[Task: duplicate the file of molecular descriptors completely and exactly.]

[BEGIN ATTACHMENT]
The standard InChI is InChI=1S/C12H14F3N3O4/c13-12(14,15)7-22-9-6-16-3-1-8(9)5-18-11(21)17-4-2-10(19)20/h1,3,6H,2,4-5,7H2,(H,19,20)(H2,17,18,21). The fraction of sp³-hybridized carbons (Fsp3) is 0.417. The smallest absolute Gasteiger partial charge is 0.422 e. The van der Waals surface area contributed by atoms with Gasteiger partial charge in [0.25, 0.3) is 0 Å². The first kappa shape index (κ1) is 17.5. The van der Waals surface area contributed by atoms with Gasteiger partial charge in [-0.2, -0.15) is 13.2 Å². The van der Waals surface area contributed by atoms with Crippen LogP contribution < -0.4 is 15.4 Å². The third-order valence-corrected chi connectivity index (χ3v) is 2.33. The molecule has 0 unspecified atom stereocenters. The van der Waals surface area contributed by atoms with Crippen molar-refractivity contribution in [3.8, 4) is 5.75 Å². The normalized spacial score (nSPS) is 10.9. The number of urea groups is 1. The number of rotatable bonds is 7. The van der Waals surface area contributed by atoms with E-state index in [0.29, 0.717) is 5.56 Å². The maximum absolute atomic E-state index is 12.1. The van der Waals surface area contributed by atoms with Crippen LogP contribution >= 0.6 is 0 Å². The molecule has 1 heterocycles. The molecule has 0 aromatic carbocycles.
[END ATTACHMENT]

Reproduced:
The standard InChI is InChI=1S/C12H14F3N3O4/c13-12(14,15)7-22-9-6-16-3-1-8(9)5-18-11(21)17-4-2-10(19)20/h1,3,6H,2,4-5,7H2,(H,19,20)(H2,17,18,21). The fraction of sp³-hybridized carbons (Fsp3) is 0.417. The smallest absolute Gasteiger partial charge is 0.422 e. The van der Waals surface area contributed by atoms with Gasteiger partial charge in [0.25, 0.3) is 0 Å². The first kappa shape index (κ1) is 17.5. The van der Waals surface area contributed by atoms with Gasteiger partial charge in [-0.2, -0.15) is 13.2 Å². The van der Waals surface area contributed by atoms with Crippen LogP contribution < -0.4 is 15.4 Å². The third-order valence-corrected chi connectivity index (χ3v) is 2.33. The molecule has 0 unspecified atom stereocenters. The van der Waals surface area contributed by atoms with Crippen molar-refractivity contribution in [3.8, 4) is 5.75 Å². The normalized spacial score (nSPS) is 10.9. The number of urea groups is 1. The number of rotatable bonds is 7. The van der Waals surface area contributed by atoms with E-state index in [0.29, 0.717) is 5.56 Å². The maximum absolute atomic E-state index is 12.1. The van der Waals surface area contributed by atoms with Crippen LogP contribution >= 0.6 is 0 Å². The molecule has 1 heterocycles. The molecule has 0 aromatic carbocycles.